140. 140.

    Monash University. International evidence based guideline for the assessment and management of polycystic ovary syndrome. Melbourne: Monash University; 2018.

  141. 141.

    Moradi F, Ghadiri-Anari A, Dehghani A, Reza Vaziri S, Enjezab B. The effectiveness of counseling based on acceptance and commitment therapy on body image and self-esteem in polycystic ovary syndrome: an RCT. Int J Reprod Biomed. 2020;18(4):243–52.

  142. 142.

    Pirotta S, Joham AJ, Moran LJ, Skouteris H, Lim SS. Implementation of evidence-based PCOS lifestyle management guidelines: perceived barriers and facilitators by consumers using the Theoretical Domains Framework and COM-B Model. Patient Educ Couns. 2021.

  143. 143.

    Khan NN, Vincent A, Boyle JA, Burggraf M, Pillay M, Teede H, Gibson-Helm M. Development of a question prompt list for women with polycystic ovary syndrome. Fertil Steril. 2018;110(3):514–22.

    PubMed  Google Scholar 

  144. 144.

    Xie J, Burstein F, Garad R, Teede HJ, Boyle JA. Personalized mobile tool AskPCOS delivering evidence-based quality information about polycystic ovary syndrome. Semin Reprod Med. 2018;36(1):66–72.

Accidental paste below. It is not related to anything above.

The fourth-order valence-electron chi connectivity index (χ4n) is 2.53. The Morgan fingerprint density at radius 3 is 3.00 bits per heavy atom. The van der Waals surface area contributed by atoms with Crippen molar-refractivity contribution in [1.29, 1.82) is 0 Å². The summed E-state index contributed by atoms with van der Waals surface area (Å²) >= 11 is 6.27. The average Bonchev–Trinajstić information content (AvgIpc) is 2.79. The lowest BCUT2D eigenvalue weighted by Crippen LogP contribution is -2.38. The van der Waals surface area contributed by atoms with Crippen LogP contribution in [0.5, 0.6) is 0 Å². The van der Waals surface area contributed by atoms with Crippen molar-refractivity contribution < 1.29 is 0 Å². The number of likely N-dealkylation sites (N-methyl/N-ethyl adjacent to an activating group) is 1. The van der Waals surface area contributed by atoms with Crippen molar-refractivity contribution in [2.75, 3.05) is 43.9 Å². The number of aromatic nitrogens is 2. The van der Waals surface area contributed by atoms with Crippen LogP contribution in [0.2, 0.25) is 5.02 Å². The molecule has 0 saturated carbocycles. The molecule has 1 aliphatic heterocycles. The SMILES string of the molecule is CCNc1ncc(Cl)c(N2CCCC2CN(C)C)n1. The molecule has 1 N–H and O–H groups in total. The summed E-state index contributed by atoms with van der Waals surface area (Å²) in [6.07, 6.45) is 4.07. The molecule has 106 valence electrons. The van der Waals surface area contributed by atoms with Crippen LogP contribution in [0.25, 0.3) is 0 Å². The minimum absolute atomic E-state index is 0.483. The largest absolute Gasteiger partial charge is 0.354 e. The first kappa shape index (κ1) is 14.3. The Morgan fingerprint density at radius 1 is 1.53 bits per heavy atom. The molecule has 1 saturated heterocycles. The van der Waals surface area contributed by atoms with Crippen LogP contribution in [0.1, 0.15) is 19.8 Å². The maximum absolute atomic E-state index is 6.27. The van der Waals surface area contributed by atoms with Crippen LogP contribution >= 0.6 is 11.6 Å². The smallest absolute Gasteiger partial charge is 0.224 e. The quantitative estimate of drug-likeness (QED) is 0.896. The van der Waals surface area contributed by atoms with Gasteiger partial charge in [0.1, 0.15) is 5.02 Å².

PubMed  Google Scholar 

  145. 145.

    Lombard C, Deeks A, Jolley D, Ball K, Teede H. A low intensity, community based lifestyle programme to prevent weight gain in women with young children: cluster randomised controlled trial. Bmj. 2010;341:c3215.

    PubMed  PubMed Central  Google Scholar 

  146. 146.

    American College of Cardiology/American Heart Association Task Force on Practice Guidelines OEP. Expert panel report: guidelines (2013) for the management of overweight and obesity in adults. Obesity (Silver Spring). 2014;22(Suppl 2):S41-410.

    Google Scholar 

  147. 147.

    Pirotta S, Joham A, Hochberg L, Moran L, Lim S, Hindle A, Brennan L. Strategies to reduce attrition in weight loss interventions: a systematic review and meta-analysis. Obes Rev. 2019;20(10):1400–12.

    PubMed  Google Scholar 

  148. 148.

    Ortendahl M. Shared decision-making based on different features of risk in the context of diabetes mellitus and rheumatoid arthritis. Ther Clin Risk Manage. 2007;3(6):1175–80.

    Google Scholar 

  149. 149.

    Ruffault A, Bernier M, Juge N, Fournier JF. Mindfulness may moderate the relationship between intrinsic motivation and physical activity: a cross-sectional study. Mindfulness. 2016;7(2):445–52.

    Google Scholar 

  150. 150.

    Post EP, Cruz M, Harman J. Incentive payments for attendance at appointments for depression among low-income African Americans. Psychiatr Serv. 2006;57(3):414–6.

    PubMed  Google Scholar 

  151. 151.